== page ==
Aperture supports Smart Albums – albums that can automatically pull in photos based on their keywords. I think I need to restructure my Merthyr Road project to make the most of this feature.

Found On Flickr

There aren’t many photos of the Glamorganshire Canal on Flickr at all, and the few that I’ve found really belong with my upcoming shoot of the Local Nature Reserve section of the canal.

But I did manage to find a couple of shots that seemed appropriate to today’s shoot, especially welshlady’s shot of Castle Coch taken from the Iron Bridge, which looks nicer than my attempt at the same shot today.

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Graffiti Inside The Treforest Tin Works

View this selection of photos in my Merthyr Road set on Flickr.

The old tin works at Treforest were once the largest in the whole of Britain. Today they have long since closed, and the buildings have fallen into disrepair. Much of the site has been levelled, but what remains provides the faintest of hints of the South Wales Valleys at the height of their industrial glory.

Aim Of The Shoot

From the A470, I’ve often caught a glimpse through the trees to the west of the remains of old factories nestling in the shadow of an old railway embankment. Armed with a couple of bottles of Lucozade and a few bars of my favourite chocolate, I walked down through Pontypridd and Treforest, determined to finally find out just what this place is.

Thoughts On The Day

Walking across the cleared ground, and through the ruins that remain, it’s very difficult to imagine that this was once part of the most important industrial complex in Britain – and therefore the world, thanks to the British Empire. The chains for the Titanic were made just to the north. Coal for the Royal Navy came from further north, passing by using the canal and later the crazy rail network that once criss-crossed the valley. Iron came down from Merthyr. Just to the south lay the second-largest tin works in Britain – it’s claim as the biggest stolen by the works here in Treforest.

Now it’s just a handful of ruined sheds surrounded by a security fence that the locals pay no attention to, all buttressed up against the remains of a railway embankment that (it appears) used to end in a viaduct across the valley. There are no signs to mark its passing, save one – a modern sign proclaiming that the local allotments are called the Tin Works Allotments. Indeed, it’s left to the two bricked-up tunnels to the east of the ruins – and an open tunnel that lies immediately to the west that begs a return visit – to provide the only hint that this was once such an important site.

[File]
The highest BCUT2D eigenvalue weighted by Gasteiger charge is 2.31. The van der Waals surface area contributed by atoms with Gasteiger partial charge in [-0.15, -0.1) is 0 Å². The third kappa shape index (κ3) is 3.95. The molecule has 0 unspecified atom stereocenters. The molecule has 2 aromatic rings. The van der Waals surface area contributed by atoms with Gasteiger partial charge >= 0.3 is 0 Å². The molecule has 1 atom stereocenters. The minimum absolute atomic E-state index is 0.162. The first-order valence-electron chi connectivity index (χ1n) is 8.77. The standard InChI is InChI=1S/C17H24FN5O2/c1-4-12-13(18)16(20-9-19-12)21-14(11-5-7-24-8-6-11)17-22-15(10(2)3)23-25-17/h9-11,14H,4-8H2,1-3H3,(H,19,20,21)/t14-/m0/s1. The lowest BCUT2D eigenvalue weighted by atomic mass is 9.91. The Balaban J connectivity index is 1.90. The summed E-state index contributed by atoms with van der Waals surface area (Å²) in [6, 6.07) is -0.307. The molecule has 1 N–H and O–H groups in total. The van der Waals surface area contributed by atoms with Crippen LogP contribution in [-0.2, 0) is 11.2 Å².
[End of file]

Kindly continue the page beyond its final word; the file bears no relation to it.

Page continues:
It isn’t just the old tunnels that are striking. The local kids have covered some of the walls (both inside the works, and on some of the buildings outside the grounds) with some great graffiti. I know that graffiti is generally considered an nuisance and a menace by today’s society, and I’m sure that there are plenty of folks who wish for less politically-correct days when they could just pack these troublesome miscreants off to one of the colonies … but at the same time, I think the ones I found in the old tin works are really good. Given a choice, I’d rather kids were drawing things than mugging old ladies 🙂
I’m going to save the photos of the site itself for another posting on another day. I took over a hundred and fifty pictures of the site, and I need time to sort through them and process the ones worth publishing.

Favourite Photo From The Shoot

Graffiti Inside The Treforest Tin Works - A Photo by Stuart HerbertIt feels like I’m cheating. By breaking up this shoot into several postings, I get to have more than just one favourite photo – even though it was all the same shoot 🙂 There were several pieces of great graffiti that I captured during the shoot, but my favourite photo has to be this one. I think it does the best job of getting that balance right between subject and context.

What’s your favourite photo from the shoot? Let me know in the comments below.

Three Tips From The Shoot

  • You can’t beat local knowledge. Families walking their dogs tend to know all the best routes, and where it’s safe to walk (both from a danger point of view, and from a avoiding-trouble-from-landowners point of view).
  • Speaking of danger … you can’t walk around these places with your eye glued to the viewfinder. Apart from the very real risk of tripping over something and cutting yourself on sharp things on the ground, you’re in danger of falling down uncovered shafts at any time.
  • Most photo composition comes down to showing a subject in a context. In this selection of shots, the subject was meant to be the graffiti, and the context was meant to be the ruins that the graffiti has been painted onto. I didn’t maintain the discipline required, and quite a few of my shots [example] ended up the wrong way around.

Post Production

Part-way through processing the images from this shoot, my workflow with Aperture began to take shape. Rather than post the full details here, I’ll put together some example images of the workflow in action and publish them as a separate blog entry in the near future. (I’d like to start posting technique-focused entries mid-week to balance the weekend shoots – this’ll make a good first or second article).